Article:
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Captain Thomas Chance: Merchant

Image: View of Bristol, 1827, Patrick Nasmyth (1787-1831)

Image from: Wolverhampton Art Gallery

Thomas Chance, the third son of John Chance entered commerce and connected the family with international trade. Thomas Chance was born in 1721 and became the captain of a merchant vessel trading in many ports of the world, especially the West Indies. He led an adventurous life and remained unmarried. Thomas traded in the wares of Birmingham taking farming implements, tools, pots, and pans, any other examples of metalware, to the early settlers of the Caribbean and Americas. These metal goods were, of course, supplied from his older brother’s business. Thomas was also engaged in various mercantile pursuits trading with among others the Lucas family of Bristol. There was a close connection between these two families; the estate of the Lucas family was adjacent to the land of the Chance family in Burcott and Shepley. Like the younger generations of the Chance family the younger sons of the Lucas family had ventured away from home and now traded in Bristol. The Lucas connection was important for the later history of the Chance family.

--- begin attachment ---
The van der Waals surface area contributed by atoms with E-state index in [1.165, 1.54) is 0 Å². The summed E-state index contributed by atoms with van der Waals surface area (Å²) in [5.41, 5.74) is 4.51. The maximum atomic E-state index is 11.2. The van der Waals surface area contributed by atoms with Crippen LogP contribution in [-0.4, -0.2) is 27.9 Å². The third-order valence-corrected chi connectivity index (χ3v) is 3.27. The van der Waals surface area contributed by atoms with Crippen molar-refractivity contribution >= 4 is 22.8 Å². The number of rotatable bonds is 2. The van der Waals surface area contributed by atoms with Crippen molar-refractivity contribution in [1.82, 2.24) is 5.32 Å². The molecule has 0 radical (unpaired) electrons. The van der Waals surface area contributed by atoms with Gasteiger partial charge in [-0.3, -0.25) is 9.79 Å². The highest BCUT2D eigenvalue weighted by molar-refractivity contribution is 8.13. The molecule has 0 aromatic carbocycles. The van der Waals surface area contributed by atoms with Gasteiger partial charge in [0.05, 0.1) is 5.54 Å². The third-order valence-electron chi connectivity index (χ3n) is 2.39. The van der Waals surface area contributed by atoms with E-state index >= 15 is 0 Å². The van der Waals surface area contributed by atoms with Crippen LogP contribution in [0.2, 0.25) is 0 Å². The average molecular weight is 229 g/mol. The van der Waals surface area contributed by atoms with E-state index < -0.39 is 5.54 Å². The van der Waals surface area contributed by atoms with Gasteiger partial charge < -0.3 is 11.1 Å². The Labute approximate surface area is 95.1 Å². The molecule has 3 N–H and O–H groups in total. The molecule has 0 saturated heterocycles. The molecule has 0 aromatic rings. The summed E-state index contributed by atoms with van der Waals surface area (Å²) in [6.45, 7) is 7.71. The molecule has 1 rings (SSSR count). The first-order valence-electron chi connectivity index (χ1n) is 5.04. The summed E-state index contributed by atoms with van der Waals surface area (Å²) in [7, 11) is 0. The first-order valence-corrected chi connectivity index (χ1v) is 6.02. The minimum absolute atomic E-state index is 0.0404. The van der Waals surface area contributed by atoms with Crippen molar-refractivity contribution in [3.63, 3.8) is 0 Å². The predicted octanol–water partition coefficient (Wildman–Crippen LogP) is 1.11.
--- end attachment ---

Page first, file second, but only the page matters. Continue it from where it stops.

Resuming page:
Captain Thomas Chance “made great adventures to the friendly ports of Jamaica” throughout his sailing life. The seafaring life paid well; In 1773 he purchased a lease of 97 years costing £18 and 15 shillings, on pieces of land in Ring Close, Birmingham. This was part of the Colmore Estate and on this land Thomas built two houses built. These became 17 and 18 Newhall Street. He also constructed a warehouse and stables. These were built around the corner from his houses and opened onto what was later called Bread Street. The houses cost £440 and the warehouse and stable £220. Unfortunately Thomas did not live long enough to rest his sea legs in the property as he died the next year in 1774. The property was passed onto his brother William Chance (III).


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Image courtesy of: Wolverhampton Art Gallery

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